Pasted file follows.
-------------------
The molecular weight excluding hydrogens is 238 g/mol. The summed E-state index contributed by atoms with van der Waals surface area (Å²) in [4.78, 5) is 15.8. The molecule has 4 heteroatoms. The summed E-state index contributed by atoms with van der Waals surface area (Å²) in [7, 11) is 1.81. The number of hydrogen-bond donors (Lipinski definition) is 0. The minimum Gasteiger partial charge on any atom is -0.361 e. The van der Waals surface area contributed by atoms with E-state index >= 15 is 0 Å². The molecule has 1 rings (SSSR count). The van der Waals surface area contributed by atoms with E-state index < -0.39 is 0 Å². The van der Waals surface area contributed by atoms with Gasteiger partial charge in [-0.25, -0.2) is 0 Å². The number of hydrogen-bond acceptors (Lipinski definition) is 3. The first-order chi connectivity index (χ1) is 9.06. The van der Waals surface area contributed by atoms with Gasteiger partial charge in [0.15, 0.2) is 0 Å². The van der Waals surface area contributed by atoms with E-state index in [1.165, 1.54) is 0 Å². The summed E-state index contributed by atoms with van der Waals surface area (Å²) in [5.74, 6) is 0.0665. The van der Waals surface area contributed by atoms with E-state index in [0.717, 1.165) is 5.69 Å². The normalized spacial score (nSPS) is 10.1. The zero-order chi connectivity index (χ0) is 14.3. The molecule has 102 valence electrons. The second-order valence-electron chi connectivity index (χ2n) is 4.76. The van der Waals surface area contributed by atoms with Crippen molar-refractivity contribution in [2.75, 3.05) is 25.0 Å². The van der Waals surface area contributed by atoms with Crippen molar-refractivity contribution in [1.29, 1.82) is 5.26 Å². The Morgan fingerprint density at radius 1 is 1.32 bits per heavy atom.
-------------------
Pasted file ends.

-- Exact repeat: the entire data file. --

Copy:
The molecular weight excluding hydrogens is 238 g/mol. The summed E-state index contributed by atoms with van der Waals surface area (Å²) in [4.78, 5) is 15.8. The molecule has 4 heteroatoms. The summed E-state index contributed by atoms with van der Waals surface area (Å²) in [7, 11) is 1.81. The number of hydrogen-bond donors (Lipinski definition) is 0. The minimum Gasteiger partial charge on any atom is -0.361 e. The van der Waals surface area contributed by atoms with E-state index >= 15 is 0 Å². The molecule has 1 rings (SSSR count). The van der Waals surface area contributed by atoms with E-state index < -0.39 is 0 Å². The van der Waals surface area contributed by atoms with Gasteiger partial charge in [-0.25, -0.2) is 0 Å². The number of hydrogen-bond acceptors (Lipinski definition) is 3. The first-order chi connectivity index (χ1) is 9.06. The van der Waals surface area contributed by atoms with Gasteiger partial charge in [0.15, 0.2) is 0 Å². The van der Waals surface area contributed by atoms with E-state index in [1.165, 1.54) is 0 Å². The summed E-state index contributed by atoms with van der Waals surface area (Å²) in [5.74, 6) is 0.0665. The van der Waals surface area contributed by atoms with E-state index in [0.717, 1.165) is 5.69 Å². The normalized spacial score (nSPS) is 10.1. The zero-order chi connectivity index (χ0) is 14.3. The molecule has 102 valence electrons. The second-order valence-electron chi connectivity index (χ2n) is 4.76. The van der Waals surface area contributed by atoms with Crippen molar-refractivity contribution in [2.75, 3.05) is 25.0 Å². The van der Waals surface area contributed by atoms with Crippen molar-refractivity contribution in [1.29, 1.82) is 5.26 Å². The Morgan fingerprint density at radius 1 is 1.32 bits per heavy atom.